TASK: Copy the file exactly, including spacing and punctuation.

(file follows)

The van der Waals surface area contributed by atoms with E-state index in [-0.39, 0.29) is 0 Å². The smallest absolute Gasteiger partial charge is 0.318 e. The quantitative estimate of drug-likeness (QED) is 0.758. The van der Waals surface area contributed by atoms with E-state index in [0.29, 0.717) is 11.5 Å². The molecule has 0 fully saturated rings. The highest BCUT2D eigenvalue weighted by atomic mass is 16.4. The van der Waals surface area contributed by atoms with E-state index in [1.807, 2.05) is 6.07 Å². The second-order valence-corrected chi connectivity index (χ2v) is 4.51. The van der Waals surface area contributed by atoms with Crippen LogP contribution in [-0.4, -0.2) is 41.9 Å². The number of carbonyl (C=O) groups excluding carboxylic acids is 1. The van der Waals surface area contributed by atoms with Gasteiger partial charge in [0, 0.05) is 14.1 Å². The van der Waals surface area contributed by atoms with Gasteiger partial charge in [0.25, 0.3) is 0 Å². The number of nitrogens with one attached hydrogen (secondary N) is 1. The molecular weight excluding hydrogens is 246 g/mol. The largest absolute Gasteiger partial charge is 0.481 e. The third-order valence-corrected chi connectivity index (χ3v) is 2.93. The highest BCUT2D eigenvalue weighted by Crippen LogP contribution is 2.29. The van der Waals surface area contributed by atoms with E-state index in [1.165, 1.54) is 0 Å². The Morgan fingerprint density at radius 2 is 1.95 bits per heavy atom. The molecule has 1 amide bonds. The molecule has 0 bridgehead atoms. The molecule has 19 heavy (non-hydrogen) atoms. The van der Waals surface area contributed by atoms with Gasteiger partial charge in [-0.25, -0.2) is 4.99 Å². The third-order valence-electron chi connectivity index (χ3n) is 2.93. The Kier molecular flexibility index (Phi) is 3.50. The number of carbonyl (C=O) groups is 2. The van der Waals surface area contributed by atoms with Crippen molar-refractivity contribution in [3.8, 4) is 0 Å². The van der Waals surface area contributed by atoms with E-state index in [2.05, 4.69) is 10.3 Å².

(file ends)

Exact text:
The van der Waals surface area contributed by atoms with E-state index in [-0.39, 0.29) is 0 Å². The smallest absolute Gasteiger partial charge is 0.318 e. The quantitative estimate of drug-likeness (QED) is 0.758. The van der Waals surface area contributed by atoms with E-state index in [0.29, 0.717) is 11.5 Å². The molecule has 0 fully saturated rings. The highest BCUT2D eigenvalue weighted by atomic mass is 16.4. The van der Waals surface area contributed by atoms with E-state index in [1.807, 2.05) is 6.07 Å². The second-order valence-corrected chi connectivity index (χ2v) is 4.51. The van der Waals surface area contributed by atoms with Crippen LogP contribution in [-0.4, -0.2) is 41.9 Å². The number of carbonyl (C=O) groups excluding carboxylic acids is 1. The van der Waals surface area contributed by atoms with Gasteiger partial charge in [0, 0.05) is 14.1 Å². The van der Waals surface area contributed by atoms with Gasteiger partial charge in [0.25, 0.3) is 0 Å². The number of nitrogens with one attached hydrogen (secondary N) is 1. The molecular weight excluding hydrogens is 246 g/mol. The largest absolute Gasteiger partial charge is 0.481 e. The third-order valence-corrected chi connectivity index (χ3v) is 2.93. The highest BCUT2D eigenvalue weighted by Crippen LogP contribution is 2.29. The van der Waals surface area contributed by atoms with E-state index in [1.165, 1.54) is 0 Å². The Morgan fingerprint density at radius 2 is 1.95 bits per heavy atom. The molecule has 1 amide bonds. The molecule has 0 bridgehead atoms. The molecule has 19 heavy (non-hydrogen) atoms. The van der Waals surface area contributed by atoms with Gasteiger partial charge in [-0.25, -0.2) is 4.99 Å². The third-order valence-electron chi connectivity index (χ3n) is 2.93. The Kier molecular flexibility index (Phi) is 3.50. The number of carbonyl (C=O) groups is 2. The van der Waals surface area contributed by atoms with Crippen molar-refractivity contribution in [3.8, 4) is 0 Å². The van der Waals surface area contributed by atoms with E-state index in [2.05, 4.69) is 10.3 Å².